Geek Weekend: Milton Keynes
Welcome to the fourth instalment of the Geek Weekend on Pocket-lint. Every 2 weeks we've been bringing you a guide to a UK city designed specially for the discerning geek traveller and today we take a look at the much maligned and misunderstood Bucks beauty that is Milton Keynes. So, the next time you fancy a stop over on your journey from north to south or east to west, make sure you take a look back at this page.
Big thanks to Simon Buckwell, Doug from MK, Andrew and miltonkeynes.com for help getting this one together.
It's easy to scoff at the town of Milton Keynes if you've never actually been there. Declared and purpose built in 1967 to be equidistant between London, Birmingham, Oxford and Cambridge and with its grid system of roads and concrete cows, it's easily dismissed as place without soul but that simple ain't so - especially if you're of the geeky persuation.
Places to Stay
There are two choices when staying in Milton Keynes. You either go for an urban hotel right smack bang in the CDB or, because it's a relatively small place, you can still stay in a country retreat while still having quick access to the town - so long as you know where's kitted out for geeks, of course.
Church House Hotel
Eight minutes from the centre but blissfully tucked away in a lovely rural setting is the Church House Hotel. Don't be fooled by the old school room phones. This hotel comes with Sky TV, free Wi-Fi, tea and coffee machines, hairdryers and a clock/radio as well, while at the same time having a rich feeling of classic luxury about it. There's only 10 rooms, so make sure to book well in advance. A deluxe double comes in at around £129 per night.
Location: 52.07733, -0.749195
It may not wreak of glitz and glam but the Holiday Inn in the heart of town is both convenience and gadget heaven. There are 178 very comfortable rooms each with internet access, movies on demand, DVD player, VCR, film rental, games consoles, stereo and cable TV as well. Rooms start from £100 per night and include the added bonus that check out is not until midday.
Location: 52.039175, -0.759537
If England were a geek, then Bletchley Park would be her spectacles. Milton Keynes may not be heavily endowed with attractions for the gadget loving tourist but the concentration of appeal here at this famous country estate is phenomenal.
National Museum of Computing
There are three main areas that all geeks simply must visit as well as the park playing host to some excellent WWII exhibitions and having some lovely grounds as well. First on the list should probably be the National Museum of Computing which features a set of impossibly ancient machines including the Colossals used to crack the Enigma code back in the 1940s and iconic computers from the 60s and 80s such as the Elliott 803 and the ICL 2966.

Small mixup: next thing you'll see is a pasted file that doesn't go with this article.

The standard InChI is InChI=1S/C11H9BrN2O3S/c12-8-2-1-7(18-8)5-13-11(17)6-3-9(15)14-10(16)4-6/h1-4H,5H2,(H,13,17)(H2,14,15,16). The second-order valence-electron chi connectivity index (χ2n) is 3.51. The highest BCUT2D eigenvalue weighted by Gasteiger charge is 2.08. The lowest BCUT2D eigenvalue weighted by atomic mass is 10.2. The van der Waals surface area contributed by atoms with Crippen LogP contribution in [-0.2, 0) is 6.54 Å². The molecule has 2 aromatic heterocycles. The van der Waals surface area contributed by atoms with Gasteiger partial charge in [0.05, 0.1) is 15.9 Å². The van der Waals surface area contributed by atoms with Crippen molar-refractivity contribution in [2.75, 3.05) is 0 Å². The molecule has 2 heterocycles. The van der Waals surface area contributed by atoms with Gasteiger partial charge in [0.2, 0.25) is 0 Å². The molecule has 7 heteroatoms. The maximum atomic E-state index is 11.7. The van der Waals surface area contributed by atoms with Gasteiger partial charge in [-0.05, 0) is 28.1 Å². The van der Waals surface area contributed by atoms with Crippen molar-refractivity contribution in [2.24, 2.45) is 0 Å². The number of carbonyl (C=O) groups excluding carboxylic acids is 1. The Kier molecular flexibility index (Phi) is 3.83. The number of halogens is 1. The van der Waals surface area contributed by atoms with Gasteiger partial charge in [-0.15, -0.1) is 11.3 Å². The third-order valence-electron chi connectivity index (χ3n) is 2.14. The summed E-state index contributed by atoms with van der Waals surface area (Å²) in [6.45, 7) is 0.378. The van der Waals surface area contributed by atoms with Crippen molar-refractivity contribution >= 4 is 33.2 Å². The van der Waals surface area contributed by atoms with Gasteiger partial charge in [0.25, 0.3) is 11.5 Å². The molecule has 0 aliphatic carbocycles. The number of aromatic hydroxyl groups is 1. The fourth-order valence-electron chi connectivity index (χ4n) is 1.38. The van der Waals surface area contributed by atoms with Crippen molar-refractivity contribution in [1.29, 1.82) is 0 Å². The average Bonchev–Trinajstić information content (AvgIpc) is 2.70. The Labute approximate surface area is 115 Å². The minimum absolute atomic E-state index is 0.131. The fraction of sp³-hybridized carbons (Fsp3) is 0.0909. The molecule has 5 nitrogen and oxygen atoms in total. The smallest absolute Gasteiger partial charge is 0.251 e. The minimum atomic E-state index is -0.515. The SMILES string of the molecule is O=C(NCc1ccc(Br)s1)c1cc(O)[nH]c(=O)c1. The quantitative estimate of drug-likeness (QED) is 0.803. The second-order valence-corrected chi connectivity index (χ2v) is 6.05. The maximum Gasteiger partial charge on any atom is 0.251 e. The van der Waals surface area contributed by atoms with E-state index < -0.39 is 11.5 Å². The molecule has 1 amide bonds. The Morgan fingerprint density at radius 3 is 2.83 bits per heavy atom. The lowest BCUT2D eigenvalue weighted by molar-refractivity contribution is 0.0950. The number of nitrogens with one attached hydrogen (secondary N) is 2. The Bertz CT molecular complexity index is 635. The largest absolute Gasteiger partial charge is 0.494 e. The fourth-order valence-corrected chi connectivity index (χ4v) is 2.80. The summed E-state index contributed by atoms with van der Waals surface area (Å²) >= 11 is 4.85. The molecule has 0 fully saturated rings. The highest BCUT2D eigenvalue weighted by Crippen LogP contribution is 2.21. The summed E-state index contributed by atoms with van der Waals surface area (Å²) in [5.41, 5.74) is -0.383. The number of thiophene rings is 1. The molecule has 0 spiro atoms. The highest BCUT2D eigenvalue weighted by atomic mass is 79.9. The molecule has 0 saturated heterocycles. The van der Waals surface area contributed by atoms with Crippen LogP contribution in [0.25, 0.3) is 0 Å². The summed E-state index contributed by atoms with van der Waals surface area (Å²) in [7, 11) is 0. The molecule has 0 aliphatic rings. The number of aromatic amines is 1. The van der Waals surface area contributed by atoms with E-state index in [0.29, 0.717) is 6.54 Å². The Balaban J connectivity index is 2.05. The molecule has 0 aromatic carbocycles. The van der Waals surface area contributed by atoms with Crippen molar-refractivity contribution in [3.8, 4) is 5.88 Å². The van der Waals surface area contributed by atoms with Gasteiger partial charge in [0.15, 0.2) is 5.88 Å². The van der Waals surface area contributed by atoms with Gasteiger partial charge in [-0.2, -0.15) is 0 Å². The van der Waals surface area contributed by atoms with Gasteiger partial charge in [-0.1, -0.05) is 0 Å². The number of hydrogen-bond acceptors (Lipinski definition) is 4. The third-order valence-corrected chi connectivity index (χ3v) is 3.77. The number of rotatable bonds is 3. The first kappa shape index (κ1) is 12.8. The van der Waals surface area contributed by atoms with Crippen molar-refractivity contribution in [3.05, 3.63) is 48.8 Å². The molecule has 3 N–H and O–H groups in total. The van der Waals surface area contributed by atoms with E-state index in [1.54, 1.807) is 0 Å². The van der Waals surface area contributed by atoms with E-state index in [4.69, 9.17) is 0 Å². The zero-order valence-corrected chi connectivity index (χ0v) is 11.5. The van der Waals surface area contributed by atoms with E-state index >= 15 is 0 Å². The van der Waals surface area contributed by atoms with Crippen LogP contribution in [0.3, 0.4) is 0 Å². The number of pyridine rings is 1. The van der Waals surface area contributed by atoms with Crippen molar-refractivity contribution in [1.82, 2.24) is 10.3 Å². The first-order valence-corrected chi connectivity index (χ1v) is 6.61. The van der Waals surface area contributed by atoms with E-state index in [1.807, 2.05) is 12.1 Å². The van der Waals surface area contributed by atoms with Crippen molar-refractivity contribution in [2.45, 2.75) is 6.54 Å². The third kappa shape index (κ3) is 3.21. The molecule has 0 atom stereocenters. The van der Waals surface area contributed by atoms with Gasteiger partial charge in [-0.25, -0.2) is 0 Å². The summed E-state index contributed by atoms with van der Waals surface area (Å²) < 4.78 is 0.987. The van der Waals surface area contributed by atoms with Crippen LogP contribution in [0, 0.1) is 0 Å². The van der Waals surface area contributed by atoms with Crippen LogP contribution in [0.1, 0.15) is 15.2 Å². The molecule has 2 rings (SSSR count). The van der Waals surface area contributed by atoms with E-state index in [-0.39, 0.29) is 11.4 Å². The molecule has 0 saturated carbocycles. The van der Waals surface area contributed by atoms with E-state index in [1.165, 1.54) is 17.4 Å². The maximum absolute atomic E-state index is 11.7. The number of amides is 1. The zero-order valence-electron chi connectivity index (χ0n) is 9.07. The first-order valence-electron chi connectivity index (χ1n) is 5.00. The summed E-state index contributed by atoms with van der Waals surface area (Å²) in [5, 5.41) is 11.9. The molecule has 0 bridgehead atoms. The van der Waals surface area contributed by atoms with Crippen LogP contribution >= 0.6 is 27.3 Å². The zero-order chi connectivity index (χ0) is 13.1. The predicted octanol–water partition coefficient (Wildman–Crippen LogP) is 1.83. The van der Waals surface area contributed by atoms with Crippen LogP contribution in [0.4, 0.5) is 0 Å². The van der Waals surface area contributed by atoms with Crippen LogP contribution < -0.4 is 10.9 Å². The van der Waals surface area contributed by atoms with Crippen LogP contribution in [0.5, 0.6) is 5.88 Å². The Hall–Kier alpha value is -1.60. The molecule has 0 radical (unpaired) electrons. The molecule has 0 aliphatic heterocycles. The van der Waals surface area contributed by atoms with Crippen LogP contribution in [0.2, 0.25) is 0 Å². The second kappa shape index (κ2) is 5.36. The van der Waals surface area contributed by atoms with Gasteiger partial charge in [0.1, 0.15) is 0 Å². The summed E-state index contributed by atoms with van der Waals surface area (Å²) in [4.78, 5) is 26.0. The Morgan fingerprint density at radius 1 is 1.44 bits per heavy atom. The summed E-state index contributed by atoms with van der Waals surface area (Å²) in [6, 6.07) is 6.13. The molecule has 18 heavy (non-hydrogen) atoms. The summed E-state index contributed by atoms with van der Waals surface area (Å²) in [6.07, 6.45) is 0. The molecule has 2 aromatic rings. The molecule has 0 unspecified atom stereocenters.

There's analogue computers, a retro-computing gallery, reconstruction projects - like the Bombe - and a look at where we are today with an exhibition on the internet. Quite simply a Mecca. The only issue is that it's just open on Thursdays and Saturdays, so do be careful.
National Codes Centre
The most famous thing about Bletchley is as the National Codes Centre and it's the codes, cryptography and deciphering exhibitions that are the real crowd pleasers. The park houses a superb private collection of British, German, American, Russian, Swedish and Swiss cipher machines, including, of course, the legendary Enigma.
As well as the kit itself there's a superb display of code breaking and its involvement in the war with spies, stories and other intrigue as well as the carrot of a secret treasure map to computer forefather Alan Turing's legendary buried silver.
Milton Keynes Amateur Radio Society
Knowing a good geek spot when they saw it, the Milton Keynes Amateur Radio Society has relocated to Bletchley Park where you can now enjoy regular demonstrations of radio communication using speech, morse code, video, and various forms of text messaging. They also run starter courses for the budding radio enthusiast from around £22 and you can even learn morse as well. Check the MKARS site for details of when the monthly courses begin.
The best thing about museums these days is that you can take a piece of them home with you and, when we're talking about Bletchley, it doesn't take long to realise what an excellent hub of geek gifts the park shop can be. You can pick up pocket enigmas, code kits, guides on morse, rockets, robots and all sorts of other goodies. A good place to stock up for Christmas.
Bletchley Park Garage
Geek motor enthusiasts will have a bit of a field day at Bletchley as well with an impressive collection of 1930s and 40s automobiles in the Park Garage. It's open to the public every day and make sure not to miss the two Austins which featured in the film The Eagle has Landed.
Like the radioists, the Milton Keynes Model Railway Society also has a berth for itself at Bletchley. Get down there on a Saturday or Sunday between 12pm-4pm and you can take a look and have a go on some fantastically detailed model train sets including tunnels, platforms and all the trimmings. There's even a Thomas set for the kids to enjoy as well as talks and information from the society members standing by.
Special Events - Vintage Computer Festival
If you're reading this piece nearing the time it was first published, then you might be lucky enough to take your trip to Bletchley Park for the weekend of 19th/20th June 2010. The reason to get there then is that the National Museum of Computing will be running the very first Vintage Computer Festival of Great Britain. For £10 for the whole weekend, you get a host of guest speakers plus machines from exhibitors like Acorn, Amiga, IBM and Spectrum to enjoy as well as some hot arcade action too. Cancel your plans and start convincing your family.